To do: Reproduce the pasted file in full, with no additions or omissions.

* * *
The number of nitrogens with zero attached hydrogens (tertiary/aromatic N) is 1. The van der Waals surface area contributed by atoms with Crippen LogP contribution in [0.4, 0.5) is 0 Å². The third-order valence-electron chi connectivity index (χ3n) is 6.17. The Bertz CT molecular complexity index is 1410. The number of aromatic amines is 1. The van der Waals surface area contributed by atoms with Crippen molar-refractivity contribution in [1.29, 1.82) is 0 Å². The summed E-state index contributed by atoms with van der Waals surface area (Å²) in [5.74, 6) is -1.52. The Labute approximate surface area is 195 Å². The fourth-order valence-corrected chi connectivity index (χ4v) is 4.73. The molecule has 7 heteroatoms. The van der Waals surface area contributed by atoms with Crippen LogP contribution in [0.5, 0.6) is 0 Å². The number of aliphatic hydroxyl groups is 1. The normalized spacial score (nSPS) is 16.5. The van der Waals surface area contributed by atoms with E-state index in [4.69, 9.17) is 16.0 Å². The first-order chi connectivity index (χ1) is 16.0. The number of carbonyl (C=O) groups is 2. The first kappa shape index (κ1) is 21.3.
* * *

The number of nitrogens with zero attached hydrogens (tertiary/aromatic N) is 1. The van der Waals surface area contributed by atoms with Crippen LogP contribution in [0.4, 0.5) is 0 Å². The third-order valence-electron chi connectivity index (χ3n) is 6.17. The Bertz CT molecular complexity index is 1410. The number of aromatic amines is 1. The van der Waals surface area contributed by atoms with Crippen molar-refractivity contribution in [1.29, 1.82) is 0 Å². The summed E-state index contributed by atoms with van der Waals surface area (Å²) in [5.74, 6) is -1.52. The Labute approximate surface area is 195 Å². The fourth-order valence-corrected chi connectivity index (χ4v) is 4.73. The molecule has 7 heteroatoms. The van der Waals surface area contributed by atoms with Crippen LogP contribution in [0.5, 0.6) is 0 Å². The number of aliphatic hydroxyl groups is 1. The normalized spacial score (nSPS) is 16.5. The van der Waals surface area contributed by atoms with E-state index in [4.69, 9.17) is 16.0 Å². The first-order chi connectivity index (χ1) is 16.0. The number of carbonyl (C=O) groups is 2. The first kappa shape index (κ1) is 21.3.